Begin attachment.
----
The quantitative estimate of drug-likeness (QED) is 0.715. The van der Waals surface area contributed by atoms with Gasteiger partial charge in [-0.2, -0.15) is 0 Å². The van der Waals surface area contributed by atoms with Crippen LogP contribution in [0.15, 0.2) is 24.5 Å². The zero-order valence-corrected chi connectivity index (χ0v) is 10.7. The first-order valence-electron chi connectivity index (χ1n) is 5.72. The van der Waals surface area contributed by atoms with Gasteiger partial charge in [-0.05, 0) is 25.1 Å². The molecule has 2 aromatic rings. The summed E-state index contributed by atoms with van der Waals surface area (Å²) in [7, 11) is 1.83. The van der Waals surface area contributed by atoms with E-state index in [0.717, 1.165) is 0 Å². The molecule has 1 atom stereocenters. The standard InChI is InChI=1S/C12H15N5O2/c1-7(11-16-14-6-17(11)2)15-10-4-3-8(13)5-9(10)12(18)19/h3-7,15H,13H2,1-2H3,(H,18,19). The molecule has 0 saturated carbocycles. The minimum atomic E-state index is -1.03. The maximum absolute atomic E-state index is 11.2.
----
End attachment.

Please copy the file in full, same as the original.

The quantitative estimate of drug-likeness (QED) is 0.715. The van der Waals surface area contributed by atoms with Gasteiger partial charge in [-0.2, -0.15) is 0 Å². The van der Waals surface area contributed by atoms with Crippen LogP contribution in [0.15, 0.2) is 24.5 Å². The zero-order valence-corrected chi connectivity index (χ0v) is 10.7. The first-order valence-electron chi connectivity index (χ1n) is 5.72. The van der Waals surface area contributed by atoms with Gasteiger partial charge in [-0.05, 0) is 25.1 Å². The molecule has 2 aromatic rings. The summed E-state index contributed by atoms with van der Waals surface area (Å²) in [7, 11) is 1.83. The van der Waals surface area contributed by atoms with E-state index in [0.717, 1.165) is 0 Å². The molecule has 1 atom stereocenters. The standard InChI is InChI=1S/C12H15N5O2/c1-7(11-16-14-6-17(11)2)15-10-4-3-8(13)5-9(10)12(18)19/h3-7,15H,13H2,1-2H3,(H,18,19). The molecule has 0 saturated carbocycles. The minimum atomic E-state index is -1.03. The maximum absolute atomic E-state index is 11.2.